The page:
With the cold and flu season upon us, I thought it would be helpful to share some tips and recommendations that may boost your immune system naturally.
1) Sleep as much as you can:
Getting enough sleep is one of the most helpful ways to boost your immune system. Try to turn off your tv or computer well before midnight, and the quality of your sleep will improve. Try to avoid caffeine after 3 pm, and create a sleeping ritual that will help you wind down. Besides having more energy, your immune system will thank you.
2) Get Acupuncture:
I would suggest having Acupuncture to help boost the immune system. In our busy lives stress, lack of proper nutrition and sleep can compromise our immune system. In Chinese theory, qi takes on many forms, however we would focus on strengthening the wei qi (this is the defensive qi circulating just below the surface that gets compromised when you are sick). We can do this most effectively through acupuncture, however for children or those with a fear of needles, we can use magnet therapy or vibrational sound therapy. If you are out of the Vancouver area, please see the CTCMA of BC association website to find a Registered Acupuncturist in your area. There has been many evidence-based studies showing how Acupuncture is effective in boosting your immune system. If you are interested in reading just a few of them, please:
Acupressure points to help boost the immune system:
-When you do acupressure, use deep, firm pressure to massage and stimulate each point. When massaging acupressure points for neck pain, try to relax in a comfortable position, close your eyes, and breathe deeply. Even listen to calming music to get you in a zen space. CLICK HERE to go to a music video I created to help relax your body and mind (528 Hz for Miracles and Transformation | Beautiful British Columbia River Meditation). Repeat the massage as often as you like; there is no limit to the number of times a day. To further help relieve stress, try this acupressure mat I use nightly to unwind after a busy day… CLICK HERE
i) Stomach 36, leg three miles (zhu san li)
-a ‘do-it-all’ point to boost immunity, digestion, energy, lungs, balance emotions, and blood pressure. We don’t call it the point of 1000 diseases for nothing!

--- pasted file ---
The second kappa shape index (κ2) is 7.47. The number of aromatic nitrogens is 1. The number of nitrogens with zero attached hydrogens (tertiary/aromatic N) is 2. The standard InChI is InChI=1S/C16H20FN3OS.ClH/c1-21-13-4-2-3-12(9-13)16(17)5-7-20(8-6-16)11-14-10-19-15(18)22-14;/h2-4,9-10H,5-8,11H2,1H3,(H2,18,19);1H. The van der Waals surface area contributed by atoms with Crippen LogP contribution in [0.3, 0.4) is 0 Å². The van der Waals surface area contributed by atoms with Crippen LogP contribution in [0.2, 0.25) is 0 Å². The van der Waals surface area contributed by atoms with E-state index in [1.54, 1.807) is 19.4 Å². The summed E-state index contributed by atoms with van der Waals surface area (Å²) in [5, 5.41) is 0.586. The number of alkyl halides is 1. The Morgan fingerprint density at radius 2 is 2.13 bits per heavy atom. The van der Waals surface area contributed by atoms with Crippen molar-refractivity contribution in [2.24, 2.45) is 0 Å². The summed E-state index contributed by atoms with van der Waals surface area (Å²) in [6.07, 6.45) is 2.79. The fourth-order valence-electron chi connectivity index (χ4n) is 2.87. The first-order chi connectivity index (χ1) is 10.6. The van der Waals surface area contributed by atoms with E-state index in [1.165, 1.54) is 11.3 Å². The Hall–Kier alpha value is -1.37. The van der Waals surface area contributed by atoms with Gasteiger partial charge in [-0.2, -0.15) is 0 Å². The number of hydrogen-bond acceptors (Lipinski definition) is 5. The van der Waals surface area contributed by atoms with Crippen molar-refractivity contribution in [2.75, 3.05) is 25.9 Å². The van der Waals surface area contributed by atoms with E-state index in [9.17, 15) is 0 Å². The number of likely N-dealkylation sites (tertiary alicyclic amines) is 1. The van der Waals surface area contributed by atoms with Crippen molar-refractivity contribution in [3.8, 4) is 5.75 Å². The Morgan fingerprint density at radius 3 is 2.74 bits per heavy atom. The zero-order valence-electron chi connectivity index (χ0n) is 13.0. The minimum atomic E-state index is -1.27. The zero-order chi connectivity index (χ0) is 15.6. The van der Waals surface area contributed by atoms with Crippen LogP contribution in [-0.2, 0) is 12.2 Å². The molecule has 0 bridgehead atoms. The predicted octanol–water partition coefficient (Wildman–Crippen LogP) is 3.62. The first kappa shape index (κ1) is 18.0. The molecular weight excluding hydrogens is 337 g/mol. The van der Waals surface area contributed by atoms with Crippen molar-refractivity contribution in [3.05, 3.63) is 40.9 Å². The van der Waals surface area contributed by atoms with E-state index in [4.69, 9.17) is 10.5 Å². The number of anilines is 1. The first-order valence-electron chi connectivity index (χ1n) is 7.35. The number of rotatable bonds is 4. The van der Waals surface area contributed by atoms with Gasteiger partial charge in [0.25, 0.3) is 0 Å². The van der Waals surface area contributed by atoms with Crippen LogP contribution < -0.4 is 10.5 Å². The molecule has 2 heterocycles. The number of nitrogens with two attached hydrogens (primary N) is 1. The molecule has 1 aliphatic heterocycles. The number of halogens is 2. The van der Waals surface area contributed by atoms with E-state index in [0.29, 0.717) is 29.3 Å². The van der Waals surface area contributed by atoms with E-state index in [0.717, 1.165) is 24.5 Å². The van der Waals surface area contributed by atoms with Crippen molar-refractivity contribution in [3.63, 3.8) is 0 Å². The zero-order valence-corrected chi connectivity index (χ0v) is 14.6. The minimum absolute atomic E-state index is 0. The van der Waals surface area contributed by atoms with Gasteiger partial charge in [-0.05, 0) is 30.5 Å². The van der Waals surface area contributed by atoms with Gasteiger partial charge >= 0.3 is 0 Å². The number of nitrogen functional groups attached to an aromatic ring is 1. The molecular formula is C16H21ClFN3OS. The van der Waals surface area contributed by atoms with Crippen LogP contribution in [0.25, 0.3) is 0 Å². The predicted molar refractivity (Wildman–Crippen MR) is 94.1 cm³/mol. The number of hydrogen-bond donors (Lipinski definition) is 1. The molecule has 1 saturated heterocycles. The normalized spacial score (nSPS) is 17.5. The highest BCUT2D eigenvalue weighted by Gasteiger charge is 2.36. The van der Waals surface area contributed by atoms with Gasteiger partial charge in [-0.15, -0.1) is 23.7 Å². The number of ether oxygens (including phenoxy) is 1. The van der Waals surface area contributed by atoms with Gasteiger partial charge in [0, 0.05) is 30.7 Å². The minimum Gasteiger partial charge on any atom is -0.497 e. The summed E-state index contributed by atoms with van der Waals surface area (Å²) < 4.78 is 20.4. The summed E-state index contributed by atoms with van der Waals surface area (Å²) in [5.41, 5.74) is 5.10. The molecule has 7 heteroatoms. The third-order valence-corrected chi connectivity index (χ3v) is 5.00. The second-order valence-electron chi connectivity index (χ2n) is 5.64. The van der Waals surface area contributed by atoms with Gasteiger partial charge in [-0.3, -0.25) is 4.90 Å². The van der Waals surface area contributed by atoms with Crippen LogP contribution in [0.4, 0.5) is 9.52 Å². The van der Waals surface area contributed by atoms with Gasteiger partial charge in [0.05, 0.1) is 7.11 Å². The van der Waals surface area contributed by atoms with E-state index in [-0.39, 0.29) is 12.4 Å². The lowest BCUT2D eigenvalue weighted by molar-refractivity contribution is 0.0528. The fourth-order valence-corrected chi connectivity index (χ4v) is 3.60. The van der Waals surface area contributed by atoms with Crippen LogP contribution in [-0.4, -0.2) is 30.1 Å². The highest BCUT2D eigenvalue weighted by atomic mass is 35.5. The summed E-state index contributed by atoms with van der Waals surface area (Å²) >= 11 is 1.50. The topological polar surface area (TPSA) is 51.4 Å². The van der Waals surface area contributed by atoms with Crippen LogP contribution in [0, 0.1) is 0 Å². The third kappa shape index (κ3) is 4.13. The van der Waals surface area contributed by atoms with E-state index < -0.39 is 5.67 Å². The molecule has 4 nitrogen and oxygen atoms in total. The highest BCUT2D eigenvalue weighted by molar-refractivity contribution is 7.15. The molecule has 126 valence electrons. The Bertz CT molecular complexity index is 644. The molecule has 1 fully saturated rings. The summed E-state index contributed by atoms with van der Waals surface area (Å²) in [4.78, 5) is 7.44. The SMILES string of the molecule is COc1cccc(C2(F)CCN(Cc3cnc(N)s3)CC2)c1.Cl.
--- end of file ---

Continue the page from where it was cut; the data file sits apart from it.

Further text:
ii) Spleen 6, three yin intersection (san yin jiao)
-This is another wonderful point to boost the immune system, raise energy levels, balance digestion, mensturation, skin, circulation, sleep, and regulating the water metabolism
*do not use if pregnant
iii) Large Intestine 4, union valley (he gu)
-Commonly known as the command point for the face and great for headaches
-it is a strong point for boosting the immune system, removing pathogens, and strengthening the wei qi (defensive energy)
*do not use if pregnant
3) Dress warm:
To protect our wei qi, we want to make sure external environmental factors such as wind and cold do not enter our systems. If you have seen me in the fall or winter I am sure you have heard me say “make sure to cover the back of your neck when outdoors at all times”. This also goes for summer. Many times we are outdoors sweating and then come inside to a cool airconditioned room. This can also affect wind entering our system.
4) Use essential oils
(please click here for a study on the antiviral, antibacteria, and antifungal benefits of essential oils, however the detailed understanding on the antiviral action of essential oils still requires more research)
-Thieves oil: is a blend of cinnamon, clove, eucalyptus, lemon, and rosemary that may boost the immune system and promote a healthy respiratory system. I use the medical grade version from Doterra called On Guard, which you can safely use internally as well as externally (i.e. spray, on bottoms of feet mixed with a carrier oil, on the acupressure points listed above). Click here to order On Guard essential oil.
-lavender and tea tree oil: these may be used for their sanitizing properties
This is a photo of a pharmacist boiling traditional Chinese medicine (TCM) at the First Affiliated Hospital of Anhui University of Chinese Medicine in Hefei, east China’s Anhui Province, Feb. 24, 2020. The hospital took the responsibility for compounding, boiling and delivering traditional Chinese medicine to seven designated hospitals for treating COVID-19 patients in Hefei. It brings me back, as this is the Hospital I actually worked at in China back in 2005. According to local health authorities, 98.5 percent of infected patients in Shanxi have received TCM treatment, and 91.5 percent of those who have used TCM are getting results (click here for article, Xinhua/Zhou Mu).
I personally do not practice Chinese Herbology, however please check your area for Registered Practitioners or Doctors of Traditional Chinese Medicine.
7)Don’t stress out:
For stress of any significant duration – from a few days to a few months or years, as happens in real life – all aspects of immunity go downhill. Thus long-term or chronic stress, through too much wear and tear, can ravage the immune system.
Click here and here for research on how stress lowers the immune system. There are many studies worldwide on how Acupuncture reduces stress, and you can click here to read one of them.
8)Proper diet and exercise:
In Chinese Medicine, one of the scopes of practice is ‘food cures’. We know it is important to eat a balanced diet, especially during the cold and flu season, to keep your immune system strong. If you wanted to go a step further, please go to the ‘food cures’ section of my blog.
Getting enough fresh air is important to help keep the lung strong. I would recommend finding your favorite beach or forest, and have a healthy picnic while taking deep breaths. Tai Chi and Qi Gong are wonderful exercises to help balance the qi of your entire body, and they now offer them at most community centers.